In the 1970s, inflation had reached a heightened pitch in the economy. Many business, employment, real-estate, and government contracts made use of COLAs to hedge themselves against rising inflationary rates.
By 1975 the United States congress voted to add cost of living adjustments to social security. This was in the face of double-digit inflation within the economy.
Further adding to the controversy, was President Nixon, who had just finished removing the U.S dollar from the gold standard in 1971. This created a financial vacuum, in which the US saw its own dollar value plummet.
Against the value of foreign currencies, the US found its own monetary policies lagging far behind. The price of imports rose dramatically, further contributing over time to inflationary rates.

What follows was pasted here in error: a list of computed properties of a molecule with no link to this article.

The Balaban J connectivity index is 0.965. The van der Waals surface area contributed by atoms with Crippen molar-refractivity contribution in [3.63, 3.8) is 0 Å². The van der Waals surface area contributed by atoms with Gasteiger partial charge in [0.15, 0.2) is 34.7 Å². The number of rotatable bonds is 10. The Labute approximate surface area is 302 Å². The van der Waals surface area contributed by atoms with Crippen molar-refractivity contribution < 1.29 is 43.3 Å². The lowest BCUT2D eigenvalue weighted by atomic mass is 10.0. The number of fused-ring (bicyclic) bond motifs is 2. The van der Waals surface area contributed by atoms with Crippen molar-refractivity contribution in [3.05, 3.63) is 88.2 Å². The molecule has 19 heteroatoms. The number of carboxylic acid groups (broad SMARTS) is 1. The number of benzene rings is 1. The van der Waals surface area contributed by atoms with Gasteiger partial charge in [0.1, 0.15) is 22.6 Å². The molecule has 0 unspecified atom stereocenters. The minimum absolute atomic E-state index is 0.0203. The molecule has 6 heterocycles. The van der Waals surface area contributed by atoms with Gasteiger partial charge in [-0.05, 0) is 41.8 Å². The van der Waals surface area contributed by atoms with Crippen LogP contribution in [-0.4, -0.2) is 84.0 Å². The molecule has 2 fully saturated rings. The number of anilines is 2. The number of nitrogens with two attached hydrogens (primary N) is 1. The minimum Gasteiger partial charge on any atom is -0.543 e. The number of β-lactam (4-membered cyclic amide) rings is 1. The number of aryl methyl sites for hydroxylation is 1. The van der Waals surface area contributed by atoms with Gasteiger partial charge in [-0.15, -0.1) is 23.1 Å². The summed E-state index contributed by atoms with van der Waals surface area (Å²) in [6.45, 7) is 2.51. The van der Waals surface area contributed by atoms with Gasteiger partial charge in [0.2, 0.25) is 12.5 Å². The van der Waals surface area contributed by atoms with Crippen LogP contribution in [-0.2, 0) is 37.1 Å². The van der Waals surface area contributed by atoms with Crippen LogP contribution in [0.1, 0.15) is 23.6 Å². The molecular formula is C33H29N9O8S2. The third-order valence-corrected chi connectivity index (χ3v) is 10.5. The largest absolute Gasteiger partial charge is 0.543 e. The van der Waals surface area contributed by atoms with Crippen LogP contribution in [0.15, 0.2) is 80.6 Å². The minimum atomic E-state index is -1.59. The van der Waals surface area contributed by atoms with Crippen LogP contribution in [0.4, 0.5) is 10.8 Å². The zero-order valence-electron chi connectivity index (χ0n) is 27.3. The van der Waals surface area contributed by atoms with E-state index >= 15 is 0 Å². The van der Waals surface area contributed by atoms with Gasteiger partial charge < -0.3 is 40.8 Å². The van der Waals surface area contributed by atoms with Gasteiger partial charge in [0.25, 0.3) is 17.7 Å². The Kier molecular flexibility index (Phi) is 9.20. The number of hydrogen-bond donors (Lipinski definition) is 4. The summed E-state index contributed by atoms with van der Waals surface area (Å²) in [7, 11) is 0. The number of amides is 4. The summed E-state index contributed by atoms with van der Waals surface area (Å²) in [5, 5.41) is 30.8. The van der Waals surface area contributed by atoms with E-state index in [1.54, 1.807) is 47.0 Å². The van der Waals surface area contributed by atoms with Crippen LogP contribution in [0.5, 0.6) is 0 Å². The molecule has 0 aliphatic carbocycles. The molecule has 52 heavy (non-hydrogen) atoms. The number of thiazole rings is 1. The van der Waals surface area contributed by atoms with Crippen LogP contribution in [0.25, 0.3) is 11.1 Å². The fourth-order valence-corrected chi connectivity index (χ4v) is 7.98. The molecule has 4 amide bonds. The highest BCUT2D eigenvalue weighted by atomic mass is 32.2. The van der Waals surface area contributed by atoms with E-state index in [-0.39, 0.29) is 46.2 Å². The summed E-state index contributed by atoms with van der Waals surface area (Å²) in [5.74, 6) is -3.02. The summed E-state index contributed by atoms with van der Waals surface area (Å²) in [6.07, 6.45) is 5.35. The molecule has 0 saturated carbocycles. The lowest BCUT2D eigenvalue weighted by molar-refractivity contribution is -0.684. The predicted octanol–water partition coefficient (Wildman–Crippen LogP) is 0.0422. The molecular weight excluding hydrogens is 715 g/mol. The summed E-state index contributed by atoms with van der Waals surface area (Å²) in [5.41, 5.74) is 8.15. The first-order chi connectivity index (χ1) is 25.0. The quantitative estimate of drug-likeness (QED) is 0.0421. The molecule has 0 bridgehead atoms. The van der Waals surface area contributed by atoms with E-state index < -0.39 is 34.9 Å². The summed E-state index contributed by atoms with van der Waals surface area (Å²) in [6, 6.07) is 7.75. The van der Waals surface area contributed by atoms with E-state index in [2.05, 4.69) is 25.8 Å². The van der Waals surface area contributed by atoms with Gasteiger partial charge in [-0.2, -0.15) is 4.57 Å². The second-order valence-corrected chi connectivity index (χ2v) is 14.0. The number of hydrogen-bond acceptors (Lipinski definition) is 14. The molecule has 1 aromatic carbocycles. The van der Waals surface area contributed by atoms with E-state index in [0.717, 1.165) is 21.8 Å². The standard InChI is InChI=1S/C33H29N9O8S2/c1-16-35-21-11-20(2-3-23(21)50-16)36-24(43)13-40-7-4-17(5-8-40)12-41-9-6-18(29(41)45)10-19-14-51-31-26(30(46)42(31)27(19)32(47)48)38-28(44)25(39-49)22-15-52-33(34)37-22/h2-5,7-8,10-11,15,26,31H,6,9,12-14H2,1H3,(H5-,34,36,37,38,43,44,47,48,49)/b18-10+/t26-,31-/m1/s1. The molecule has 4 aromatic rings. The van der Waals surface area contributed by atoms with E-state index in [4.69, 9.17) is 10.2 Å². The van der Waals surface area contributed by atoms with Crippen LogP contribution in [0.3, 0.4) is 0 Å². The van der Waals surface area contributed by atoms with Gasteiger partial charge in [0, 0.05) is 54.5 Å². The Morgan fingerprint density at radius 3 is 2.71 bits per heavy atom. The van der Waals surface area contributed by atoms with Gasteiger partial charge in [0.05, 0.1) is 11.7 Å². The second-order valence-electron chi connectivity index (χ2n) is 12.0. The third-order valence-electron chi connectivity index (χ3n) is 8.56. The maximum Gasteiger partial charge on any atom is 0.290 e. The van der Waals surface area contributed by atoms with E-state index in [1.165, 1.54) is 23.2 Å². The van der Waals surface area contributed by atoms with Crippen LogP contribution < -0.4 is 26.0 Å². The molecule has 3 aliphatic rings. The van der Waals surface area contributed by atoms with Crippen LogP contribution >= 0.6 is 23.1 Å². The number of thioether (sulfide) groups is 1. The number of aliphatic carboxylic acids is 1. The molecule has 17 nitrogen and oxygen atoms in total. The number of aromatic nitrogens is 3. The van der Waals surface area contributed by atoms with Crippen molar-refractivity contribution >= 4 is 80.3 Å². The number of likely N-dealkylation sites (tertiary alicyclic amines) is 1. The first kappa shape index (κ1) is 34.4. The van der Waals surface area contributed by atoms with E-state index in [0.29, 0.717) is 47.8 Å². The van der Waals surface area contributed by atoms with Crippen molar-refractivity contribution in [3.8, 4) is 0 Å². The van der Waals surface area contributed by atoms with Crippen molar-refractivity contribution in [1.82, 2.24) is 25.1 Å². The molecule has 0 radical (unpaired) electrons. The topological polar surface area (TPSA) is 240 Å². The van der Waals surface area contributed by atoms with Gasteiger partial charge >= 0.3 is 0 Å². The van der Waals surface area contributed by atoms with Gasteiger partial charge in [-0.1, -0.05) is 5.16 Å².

However, with the addition of cost of living adjustments made to social security benefits, adjustments began to kick in before the situation worsened any further.
In 1975 alone, cost of living adjustments rose 8%, with several more years following of rising inflationary periods. This culminated in a staggering 14.3% rise in 1980, followed by another 11.2% rise in 1981.
In desperation, Federal Reserve Chairman Paul Volcker invoked a raise of 20%. While Volcker’s goal to halt inflation may have been admirable at the time, it nonetheless resulted in a recession.
Despite the ensuing recession, double-digit inflation has effectively been eliminated since 1982. In more recent years, it has even remained below 8%, with the only spike occurring during the 2008 financial crisis at a nominal 5.8% inflationary percentage.